One of the things I get asked all the time is "What is the difference between all the different inks?" Here is a quick post to answer that question~
Stampin' Up! Classic Ink
Water-based dye inks are acid-free, but do tend to fade with time and especially sunlight. Furthermore, these inks are not waterproof, which means they can run if they get wet. You won’t want to color over your stamped images with markers or water colors because the ink will smear, so stick with chalks, crayons or colored pencils. Avoid using water-based dye ink on very absorbent surfaces, such as mulberry paper, since it will tend to bleed.
On the other hand, you can produce some really interesting effects by taking advantage of the water-soluble nature of dye inks. For instance, try inking up a stamp that has broad surfaces in its design, and then use a spray bottle to lightly mist it with water before stamping to get a unique mottled effect. Or gently wash over stamped images with a small, damp paintbrush to achieve a watercolor look. You can even use your dye ink pads as water color paints by touching them with a moist brush and then painting directly onto paper. Experiment with different types of paper such as cardstock or watercolor paper.
Water-based dye inks are easily cleaned from your stamps with water. Some people like to use damp paper towels or baby wipes to dab the ink off.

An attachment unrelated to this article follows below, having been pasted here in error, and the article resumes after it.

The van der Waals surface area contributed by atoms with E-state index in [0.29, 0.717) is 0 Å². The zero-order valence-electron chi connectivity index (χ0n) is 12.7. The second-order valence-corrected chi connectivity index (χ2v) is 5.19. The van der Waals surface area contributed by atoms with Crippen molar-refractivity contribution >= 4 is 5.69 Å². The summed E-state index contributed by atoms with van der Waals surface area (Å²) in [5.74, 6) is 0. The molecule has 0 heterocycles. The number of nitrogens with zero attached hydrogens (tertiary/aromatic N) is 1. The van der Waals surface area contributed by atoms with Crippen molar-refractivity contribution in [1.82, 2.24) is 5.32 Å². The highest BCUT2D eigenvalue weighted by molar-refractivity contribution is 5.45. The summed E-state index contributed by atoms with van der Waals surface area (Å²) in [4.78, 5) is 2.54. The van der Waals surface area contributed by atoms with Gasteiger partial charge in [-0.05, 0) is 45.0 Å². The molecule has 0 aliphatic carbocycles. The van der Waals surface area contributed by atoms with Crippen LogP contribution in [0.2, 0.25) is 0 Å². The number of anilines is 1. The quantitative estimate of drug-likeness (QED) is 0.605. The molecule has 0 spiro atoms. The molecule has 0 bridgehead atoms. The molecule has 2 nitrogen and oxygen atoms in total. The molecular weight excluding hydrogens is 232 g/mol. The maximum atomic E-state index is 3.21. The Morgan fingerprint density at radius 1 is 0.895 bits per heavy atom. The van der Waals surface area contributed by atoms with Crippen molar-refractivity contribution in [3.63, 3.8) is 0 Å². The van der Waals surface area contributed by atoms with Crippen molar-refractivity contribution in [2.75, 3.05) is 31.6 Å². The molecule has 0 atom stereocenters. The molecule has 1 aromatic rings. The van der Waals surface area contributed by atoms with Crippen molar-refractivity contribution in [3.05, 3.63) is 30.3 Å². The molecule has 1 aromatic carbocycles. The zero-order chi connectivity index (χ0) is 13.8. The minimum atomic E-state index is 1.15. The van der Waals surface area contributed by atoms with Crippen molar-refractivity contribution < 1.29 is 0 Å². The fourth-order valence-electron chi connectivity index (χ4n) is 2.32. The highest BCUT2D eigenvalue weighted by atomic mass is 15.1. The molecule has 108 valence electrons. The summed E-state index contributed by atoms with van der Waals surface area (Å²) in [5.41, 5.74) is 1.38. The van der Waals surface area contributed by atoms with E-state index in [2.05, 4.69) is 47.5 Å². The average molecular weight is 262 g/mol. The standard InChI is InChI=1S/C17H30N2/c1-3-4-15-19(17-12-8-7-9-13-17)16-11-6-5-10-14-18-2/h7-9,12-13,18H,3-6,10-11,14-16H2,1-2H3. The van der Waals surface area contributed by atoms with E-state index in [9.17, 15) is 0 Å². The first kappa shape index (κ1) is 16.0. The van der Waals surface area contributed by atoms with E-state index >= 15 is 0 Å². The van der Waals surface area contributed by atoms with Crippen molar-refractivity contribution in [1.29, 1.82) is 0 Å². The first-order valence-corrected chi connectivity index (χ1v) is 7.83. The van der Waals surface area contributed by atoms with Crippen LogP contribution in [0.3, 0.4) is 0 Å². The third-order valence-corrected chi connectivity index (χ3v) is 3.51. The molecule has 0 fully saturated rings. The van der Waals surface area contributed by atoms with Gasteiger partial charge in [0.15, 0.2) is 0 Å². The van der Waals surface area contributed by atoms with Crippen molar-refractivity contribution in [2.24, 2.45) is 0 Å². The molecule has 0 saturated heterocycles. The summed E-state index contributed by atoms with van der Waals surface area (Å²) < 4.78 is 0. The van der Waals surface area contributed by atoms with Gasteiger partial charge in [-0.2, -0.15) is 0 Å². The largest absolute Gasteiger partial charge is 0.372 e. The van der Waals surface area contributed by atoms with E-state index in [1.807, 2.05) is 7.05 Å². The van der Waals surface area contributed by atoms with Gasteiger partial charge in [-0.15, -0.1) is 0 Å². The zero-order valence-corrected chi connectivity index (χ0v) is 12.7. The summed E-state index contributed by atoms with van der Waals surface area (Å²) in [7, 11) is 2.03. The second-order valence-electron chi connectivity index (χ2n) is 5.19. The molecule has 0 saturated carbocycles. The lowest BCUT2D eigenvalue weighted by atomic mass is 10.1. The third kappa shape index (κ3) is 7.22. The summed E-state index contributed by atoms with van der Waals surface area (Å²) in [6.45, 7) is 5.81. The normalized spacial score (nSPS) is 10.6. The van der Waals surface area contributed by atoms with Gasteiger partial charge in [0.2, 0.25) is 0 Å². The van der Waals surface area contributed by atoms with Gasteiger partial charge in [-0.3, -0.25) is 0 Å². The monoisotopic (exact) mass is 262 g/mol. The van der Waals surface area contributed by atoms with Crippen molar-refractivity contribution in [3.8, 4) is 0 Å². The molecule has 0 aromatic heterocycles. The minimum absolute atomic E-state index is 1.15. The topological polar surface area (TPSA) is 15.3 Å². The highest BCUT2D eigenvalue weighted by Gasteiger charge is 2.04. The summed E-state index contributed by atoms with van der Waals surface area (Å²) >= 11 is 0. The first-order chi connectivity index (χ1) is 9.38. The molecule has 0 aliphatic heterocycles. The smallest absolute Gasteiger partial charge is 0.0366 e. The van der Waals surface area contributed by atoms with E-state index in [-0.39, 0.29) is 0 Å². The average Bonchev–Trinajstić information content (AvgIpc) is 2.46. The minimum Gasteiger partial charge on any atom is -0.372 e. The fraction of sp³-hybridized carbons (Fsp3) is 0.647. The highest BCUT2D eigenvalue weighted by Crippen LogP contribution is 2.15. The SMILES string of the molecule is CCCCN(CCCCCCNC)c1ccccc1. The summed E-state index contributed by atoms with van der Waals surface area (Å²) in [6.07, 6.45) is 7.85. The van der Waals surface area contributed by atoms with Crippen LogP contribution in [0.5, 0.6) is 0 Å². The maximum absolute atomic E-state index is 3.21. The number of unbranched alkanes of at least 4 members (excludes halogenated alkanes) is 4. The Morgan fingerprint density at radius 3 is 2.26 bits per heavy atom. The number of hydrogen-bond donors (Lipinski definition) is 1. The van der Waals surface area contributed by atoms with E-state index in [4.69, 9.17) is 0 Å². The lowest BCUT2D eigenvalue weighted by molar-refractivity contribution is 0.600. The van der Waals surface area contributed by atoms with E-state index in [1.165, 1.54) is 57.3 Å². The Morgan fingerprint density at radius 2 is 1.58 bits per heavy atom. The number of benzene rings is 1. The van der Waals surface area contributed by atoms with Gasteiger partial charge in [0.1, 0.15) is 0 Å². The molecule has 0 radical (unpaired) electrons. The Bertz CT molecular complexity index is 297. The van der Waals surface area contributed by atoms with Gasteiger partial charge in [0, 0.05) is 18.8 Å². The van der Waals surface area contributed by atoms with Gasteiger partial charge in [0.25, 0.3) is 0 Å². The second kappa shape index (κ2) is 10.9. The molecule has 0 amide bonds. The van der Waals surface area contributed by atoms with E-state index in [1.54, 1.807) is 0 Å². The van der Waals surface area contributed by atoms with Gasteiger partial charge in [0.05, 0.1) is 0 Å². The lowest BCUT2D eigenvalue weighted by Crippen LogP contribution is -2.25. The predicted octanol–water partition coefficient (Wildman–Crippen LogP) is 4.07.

Stampin' Up! Whisper White Craft Ink
This is actually a pigment ink, and can be used much the same as other pigments. However, when heat set, these inks become permanent, making them especially useful for fabric and wood stamping. A handy tip to keep in mind when stamping on fabric is that if you make a mistake, you can just launder the item without heat setting the ink, and it will simply wash away!
Solvent-based inks do not require heat setting and, once dry, are permanent on almost any surface, including plastic, glass, ceramic, metal, wood, leather, acetate and paper. However, they are not recommended for fabrics that will be laundered.
They work great for stamping outlines and then going over them with markers or paints. They also work great for stamping on shrink plastic.
This is a translucent ink that can be used to stamp very subtle watermark images onto paper or cardstock. This technique is excellent for producing interesting background designs, especially on colored papers.
Versamark dries slow enough to work well with embossing powder.
Another use for watermark ink is as a resist agent to produce a batik effect. If you stamp it onto paper and then use a brayer or sponge to apply dye ink over it, the stamped image will resist the ink.
Metallic Encore Ink
These innovative new metallic pigment inks have superior opacity, rich shimmering colors, and are completely acid-free and non-toxic. It dries without heat setting, and yet stays wet long enough to emboss.